Democrats love to propose wealth taxes.

California Democrats have done it, congressional Democrats have done it many times, and now it looks as though President Joe Biden wants to get in on the game. If only they’d pause for a moment to consider—or care—whether wealth taxes are constitutional.

Biden’s proposed wealth tax, styled as a minimum income tax on households worth more than $100 million, will claim at least 20% of both income and “unrealized capital gains.” If that phrase sounds familiar, that’s because taxing whatever those are was the key feature of congressional Democrats’ short-lived proposal last year.

Unrealized capital gains don’t exist. You can no more tax them directly, as congressional Democrats tried to do, than reclassify them as “income,” as Biden wants to do.

A capital gain is the profit you get when you sell an investment for more than you paid for it. When the sale is complete and the money in your hand, a tax lawyer would call it a “realized” capital gain.

If, on the other hand, you choose not to sell an investment that has increased in value since you bought it, your capital gain is “unrealized,” which means it exists only on paper. That’s because its value could just as easily go down tomorrow, and the only way to lock in, or realize, that gain is by selling the investment.

The congressional Democrats’ proposal would have taxed those gains even though they didn’t exist. That, as I’ve written previously, is likely unconstitutional.

To summarize briefly, the Constitution forbids Congress from levying any direct tax unless it is apportioned among the states in proportion to the population. A direct tax is a tax on property (which includes money), or the income derived from property, which cannot be shifted onto someone else.

An income tax is the obvious example, and indeed, income taxes were held unconstitutional until we ratified the 16th Amendment.

Likewise, a tax on unrealized capital gains would be a direct tax. The 16th Amendment would not save such a tax, however, because it covers only “taxes on incomes.” 

Income has a legal definition. In Commissioner v. Glenshaw Glass (1955), the Supreme Court held that income is “undeniable accessions to wealth, clearly realized, and over which the taxpayers have complete dominion.”

The many problems for Biden’s tax are obvious. First, an unrealized capital gain can’t be income because, by definition, an “unrealized” capital gain is not “clearly realized.”

Second, an unrealized capital gain can’t be income because it doesn’t exist.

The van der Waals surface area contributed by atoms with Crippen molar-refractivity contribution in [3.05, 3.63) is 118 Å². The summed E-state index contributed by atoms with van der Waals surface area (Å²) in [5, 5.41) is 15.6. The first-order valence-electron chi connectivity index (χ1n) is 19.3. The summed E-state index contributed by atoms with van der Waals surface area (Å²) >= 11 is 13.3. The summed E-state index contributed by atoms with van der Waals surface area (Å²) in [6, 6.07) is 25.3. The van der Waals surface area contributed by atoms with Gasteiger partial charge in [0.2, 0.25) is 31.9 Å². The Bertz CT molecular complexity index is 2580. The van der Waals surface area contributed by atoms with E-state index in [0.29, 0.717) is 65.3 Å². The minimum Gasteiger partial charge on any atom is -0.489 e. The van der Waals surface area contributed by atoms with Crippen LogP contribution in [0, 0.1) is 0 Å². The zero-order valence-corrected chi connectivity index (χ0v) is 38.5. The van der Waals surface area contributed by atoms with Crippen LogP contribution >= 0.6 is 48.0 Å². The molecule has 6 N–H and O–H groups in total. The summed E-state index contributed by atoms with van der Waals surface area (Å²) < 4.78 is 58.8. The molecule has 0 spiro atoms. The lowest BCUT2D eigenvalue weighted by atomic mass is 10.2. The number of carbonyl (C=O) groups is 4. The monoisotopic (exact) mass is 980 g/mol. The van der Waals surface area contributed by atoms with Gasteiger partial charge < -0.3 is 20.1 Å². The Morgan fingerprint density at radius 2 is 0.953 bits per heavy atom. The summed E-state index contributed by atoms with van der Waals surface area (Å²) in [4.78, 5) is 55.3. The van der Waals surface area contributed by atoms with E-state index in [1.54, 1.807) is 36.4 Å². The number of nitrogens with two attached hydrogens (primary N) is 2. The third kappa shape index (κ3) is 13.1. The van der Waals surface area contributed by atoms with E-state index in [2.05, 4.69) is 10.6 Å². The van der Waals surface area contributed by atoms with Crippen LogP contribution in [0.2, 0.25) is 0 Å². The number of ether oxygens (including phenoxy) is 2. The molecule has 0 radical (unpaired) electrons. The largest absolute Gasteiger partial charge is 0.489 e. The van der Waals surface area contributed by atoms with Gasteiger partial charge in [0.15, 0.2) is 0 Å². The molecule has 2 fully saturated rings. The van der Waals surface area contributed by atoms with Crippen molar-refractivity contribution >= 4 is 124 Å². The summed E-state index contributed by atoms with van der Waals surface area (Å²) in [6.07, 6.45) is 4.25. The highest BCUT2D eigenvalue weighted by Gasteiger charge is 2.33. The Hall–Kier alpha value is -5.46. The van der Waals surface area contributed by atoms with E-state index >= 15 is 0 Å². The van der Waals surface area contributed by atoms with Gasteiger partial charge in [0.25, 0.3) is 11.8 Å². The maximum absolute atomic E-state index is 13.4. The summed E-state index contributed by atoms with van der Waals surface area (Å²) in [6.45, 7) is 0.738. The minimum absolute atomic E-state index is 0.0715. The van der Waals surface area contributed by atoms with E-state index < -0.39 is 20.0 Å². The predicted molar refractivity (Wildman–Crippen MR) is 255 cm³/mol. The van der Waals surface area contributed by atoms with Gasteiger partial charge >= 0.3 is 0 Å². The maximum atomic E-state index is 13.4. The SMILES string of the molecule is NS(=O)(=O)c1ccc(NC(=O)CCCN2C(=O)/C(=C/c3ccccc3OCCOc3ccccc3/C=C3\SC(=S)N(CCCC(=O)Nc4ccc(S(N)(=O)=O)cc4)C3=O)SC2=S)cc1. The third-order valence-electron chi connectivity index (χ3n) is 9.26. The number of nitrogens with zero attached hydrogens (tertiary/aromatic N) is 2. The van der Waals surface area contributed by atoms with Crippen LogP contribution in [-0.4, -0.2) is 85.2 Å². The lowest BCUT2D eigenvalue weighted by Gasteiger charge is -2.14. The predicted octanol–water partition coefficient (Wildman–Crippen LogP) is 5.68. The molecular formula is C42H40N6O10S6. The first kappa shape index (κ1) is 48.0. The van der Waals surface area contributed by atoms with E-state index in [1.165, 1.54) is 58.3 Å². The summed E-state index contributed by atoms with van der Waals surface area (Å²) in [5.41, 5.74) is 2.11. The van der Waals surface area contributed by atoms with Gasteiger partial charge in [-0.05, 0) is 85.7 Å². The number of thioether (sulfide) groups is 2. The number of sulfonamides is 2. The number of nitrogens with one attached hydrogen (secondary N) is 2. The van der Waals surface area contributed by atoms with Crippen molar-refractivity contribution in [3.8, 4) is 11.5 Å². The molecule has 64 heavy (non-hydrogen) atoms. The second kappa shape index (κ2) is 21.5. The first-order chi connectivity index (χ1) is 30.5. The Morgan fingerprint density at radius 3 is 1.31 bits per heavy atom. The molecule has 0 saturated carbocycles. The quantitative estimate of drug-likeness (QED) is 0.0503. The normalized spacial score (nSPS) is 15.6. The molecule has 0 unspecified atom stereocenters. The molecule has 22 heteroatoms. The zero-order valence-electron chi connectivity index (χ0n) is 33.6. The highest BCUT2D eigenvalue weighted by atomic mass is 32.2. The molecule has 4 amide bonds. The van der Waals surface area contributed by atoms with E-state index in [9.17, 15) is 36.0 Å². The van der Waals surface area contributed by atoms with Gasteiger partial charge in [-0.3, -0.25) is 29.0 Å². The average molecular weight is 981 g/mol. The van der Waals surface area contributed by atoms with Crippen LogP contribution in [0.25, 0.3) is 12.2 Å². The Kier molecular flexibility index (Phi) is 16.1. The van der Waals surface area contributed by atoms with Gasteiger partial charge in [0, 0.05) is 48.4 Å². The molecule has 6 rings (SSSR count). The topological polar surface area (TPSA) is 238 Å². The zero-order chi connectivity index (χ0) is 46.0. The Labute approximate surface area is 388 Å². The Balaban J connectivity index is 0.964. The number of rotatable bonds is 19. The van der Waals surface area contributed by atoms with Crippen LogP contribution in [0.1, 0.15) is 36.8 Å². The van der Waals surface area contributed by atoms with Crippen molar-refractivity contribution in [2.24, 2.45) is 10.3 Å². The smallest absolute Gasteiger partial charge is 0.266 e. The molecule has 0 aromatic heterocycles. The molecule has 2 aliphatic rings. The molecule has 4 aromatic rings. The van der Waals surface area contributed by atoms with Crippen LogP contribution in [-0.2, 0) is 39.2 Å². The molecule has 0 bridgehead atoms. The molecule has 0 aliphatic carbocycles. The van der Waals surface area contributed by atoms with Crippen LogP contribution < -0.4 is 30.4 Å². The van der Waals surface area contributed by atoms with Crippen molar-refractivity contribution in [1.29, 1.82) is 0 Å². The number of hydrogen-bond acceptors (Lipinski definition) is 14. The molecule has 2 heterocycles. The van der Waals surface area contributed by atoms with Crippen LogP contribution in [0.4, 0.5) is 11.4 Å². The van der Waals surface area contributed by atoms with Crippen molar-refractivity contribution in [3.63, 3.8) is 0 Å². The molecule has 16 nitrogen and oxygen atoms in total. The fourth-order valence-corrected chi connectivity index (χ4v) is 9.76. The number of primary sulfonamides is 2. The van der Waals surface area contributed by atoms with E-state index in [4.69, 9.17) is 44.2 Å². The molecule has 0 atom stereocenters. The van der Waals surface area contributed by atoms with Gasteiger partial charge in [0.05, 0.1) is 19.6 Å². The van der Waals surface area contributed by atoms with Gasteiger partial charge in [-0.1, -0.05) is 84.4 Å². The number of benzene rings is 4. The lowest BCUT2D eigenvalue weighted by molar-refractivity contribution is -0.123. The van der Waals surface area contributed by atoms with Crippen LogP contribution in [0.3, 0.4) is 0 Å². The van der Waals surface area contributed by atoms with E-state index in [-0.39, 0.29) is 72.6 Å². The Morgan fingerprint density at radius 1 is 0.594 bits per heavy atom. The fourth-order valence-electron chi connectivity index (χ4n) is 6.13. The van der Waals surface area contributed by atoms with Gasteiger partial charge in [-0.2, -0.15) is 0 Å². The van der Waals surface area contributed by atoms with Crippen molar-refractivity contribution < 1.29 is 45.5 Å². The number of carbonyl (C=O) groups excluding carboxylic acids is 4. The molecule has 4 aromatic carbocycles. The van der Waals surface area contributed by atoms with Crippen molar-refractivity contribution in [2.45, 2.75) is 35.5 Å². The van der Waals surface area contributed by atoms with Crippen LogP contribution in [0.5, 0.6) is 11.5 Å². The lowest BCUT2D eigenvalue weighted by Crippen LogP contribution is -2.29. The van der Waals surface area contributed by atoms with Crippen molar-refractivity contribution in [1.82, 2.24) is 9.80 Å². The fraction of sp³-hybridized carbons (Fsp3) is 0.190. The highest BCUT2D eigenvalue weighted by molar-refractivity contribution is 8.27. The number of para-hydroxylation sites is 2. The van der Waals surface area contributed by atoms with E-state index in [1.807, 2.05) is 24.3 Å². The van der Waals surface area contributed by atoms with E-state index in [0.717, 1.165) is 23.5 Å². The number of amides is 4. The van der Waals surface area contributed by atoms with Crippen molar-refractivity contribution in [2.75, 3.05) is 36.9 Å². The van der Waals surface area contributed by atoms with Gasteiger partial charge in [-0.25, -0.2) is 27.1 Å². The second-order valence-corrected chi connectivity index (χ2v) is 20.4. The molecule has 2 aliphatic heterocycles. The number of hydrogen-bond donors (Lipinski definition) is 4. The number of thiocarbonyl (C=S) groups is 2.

And third, you can’t have complete dominion over something that doesn’t exist and that can be wiped out at a moment’s notice.

Another Supreme Court case, Eisner v. Macomber (1920), really puts the kibosh on Biden’s proposal. The court held that a dividend paid in stock rather than in cash was not income because it was an unrealized gain that didn’t put any money in the investor’s hand.

The court explained that “every dollar of his investment, together with whatever accretions and accumulations have resulted . . . still remains the property of the company, and subject to the business risks which may result in wiping out the entire investment.” The same goes for any other unrealized capital gains.

There are few people who defend wealth taxes on constitutional grounds, but their favorite counterargument comes from a case called Knowlton v. Moore (1900), which predates the 16th Amendment. In that case, the Supreme Court upheld an inheritance tax. Wealth tax defenders say that an inheritance tax and a tax on unrealized capital gains are the same thing.

They are not, and it’s not even a close call.

The court said that an inheritance tax “is not one on property, but one on the succession.” In other words, the tax occurs when real money is transferred from the estate to the heirs. An unrealized capital gain involves no transfer and no real money.

The problem that congressional Democrats ran into last year and the problem that Biden is about to run into now is that words have meanings, and they resist spontaneous changes.

No matter how Biden tries, a tax on unrealized capital gains is never going to be an “income tax.” Like the Democrats’ proposal from last year, it’s unconstitutional.

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